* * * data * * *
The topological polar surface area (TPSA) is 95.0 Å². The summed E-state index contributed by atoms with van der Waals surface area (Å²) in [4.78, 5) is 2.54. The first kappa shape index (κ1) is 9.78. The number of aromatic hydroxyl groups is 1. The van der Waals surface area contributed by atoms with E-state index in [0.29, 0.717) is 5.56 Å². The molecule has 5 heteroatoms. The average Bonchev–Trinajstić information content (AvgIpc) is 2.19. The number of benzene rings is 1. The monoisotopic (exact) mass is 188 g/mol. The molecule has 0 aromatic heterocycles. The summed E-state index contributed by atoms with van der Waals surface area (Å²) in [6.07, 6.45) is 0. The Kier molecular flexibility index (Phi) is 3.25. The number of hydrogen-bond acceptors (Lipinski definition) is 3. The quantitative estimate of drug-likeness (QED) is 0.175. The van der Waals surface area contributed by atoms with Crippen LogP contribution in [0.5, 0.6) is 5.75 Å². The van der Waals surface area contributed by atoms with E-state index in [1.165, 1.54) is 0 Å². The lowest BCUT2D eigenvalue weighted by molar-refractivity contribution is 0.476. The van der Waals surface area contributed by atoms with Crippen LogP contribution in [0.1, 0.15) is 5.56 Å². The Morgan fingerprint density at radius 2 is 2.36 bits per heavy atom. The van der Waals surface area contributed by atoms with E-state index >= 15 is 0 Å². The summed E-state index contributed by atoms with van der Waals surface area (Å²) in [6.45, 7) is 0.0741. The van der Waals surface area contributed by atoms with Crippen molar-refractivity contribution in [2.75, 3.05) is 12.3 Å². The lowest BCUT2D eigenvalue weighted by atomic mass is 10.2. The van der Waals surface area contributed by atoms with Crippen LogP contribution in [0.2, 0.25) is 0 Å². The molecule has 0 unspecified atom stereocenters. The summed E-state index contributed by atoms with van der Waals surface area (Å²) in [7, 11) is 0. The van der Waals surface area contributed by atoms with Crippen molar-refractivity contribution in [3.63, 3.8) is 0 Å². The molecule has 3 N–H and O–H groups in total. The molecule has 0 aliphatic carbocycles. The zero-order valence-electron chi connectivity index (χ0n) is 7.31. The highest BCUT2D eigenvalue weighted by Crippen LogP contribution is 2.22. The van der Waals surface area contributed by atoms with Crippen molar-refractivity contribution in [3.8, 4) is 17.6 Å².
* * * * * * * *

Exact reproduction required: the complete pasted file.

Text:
The topological polar surface area (TPSA) is 95.0 Å². The summed E-state index contributed by atoms with van der Waals surface area (Å²) in [4.78, 5) is 2.54. The first kappa shape index (κ1) is 9.78. The number of aromatic hydroxyl groups is 1. The van der Waals surface area contributed by atoms with E-state index in [0.29, 0.717) is 5.56 Å². The molecule has 5 heteroatoms. The average Bonchev–Trinajstić information content (AvgIpc) is 2.19. The number of benzene rings is 1. The monoisotopic (exact) mass is 188 g/mol. The molecule has 0 aromatic heterocycles. The summed E-state index contributed by atoms with van der Waals surface area (Å²) in [6.07, 6.45) is 0. The Kier molecular flexibility index (Phi) is 3.25. The number of hydrogen-bond acceptors (Lipinski definition) is 3. The quantitative estimate of drug-likeness (QED) is 0.175. The van der Waals surface area contributed by atoms with Crippen LogP contribution in [0.5, 0.6) is 5.75 Å². The van der Waals surface area contributed by atoms with E-state index in [1.165, 1.54) is 0 Å². The lowest BCUT2D eigenvalue weighted by molar-refractivity contribution is 0.476. The van der Waals surface area contributed by atoms with Crippen LogP contribution in [0.1, 0.15) is 5.56 Å². The Morgan fingerprint density at radius 2 is 2.36 bits per heavy atom. The van der Waals surface area contributed by atoms with E-state index >= 15 is 0 Å². The summed E-state index contributed by atoms with van der Waals surface area (Å²) in [6.45, 7) is 0.0741. The van der Waals surface area contributed by atoms with Crippen molar-refractivity contribution in [2.75, 3.05) is 12.3 Å². The lowest BCUT2D eigenvalue weighted by atomic mass is 10.2. The van der Waals surface area contributed by atoms with Crippen LogP contribution in [0.2, 0.25) is 0 Å². The molecule has 0 unspecified atom stereocenters. The summed E-state index contributed by atoms with van der Waals surface area (Å²) in [7, 11) is 0. The van der Waals surface area contributed by atoms with Crippen molar-refractivity contribution in [3.63, 3.8) is 0 Å². The molecule has 3 N–H and O–H groups in total. The molecule has 0 aliphatic carbocycles. The zero-order valence-electron chi connectivity index (χ0n) is 7.31. The highest BCUT2D eigenvalue weighted by Crippen LogP contribution is 2.22. The van der Waals surface area contributed by atoms with Crippen molar-refractivity contribution in [3.8, 4) is 17.6 Å².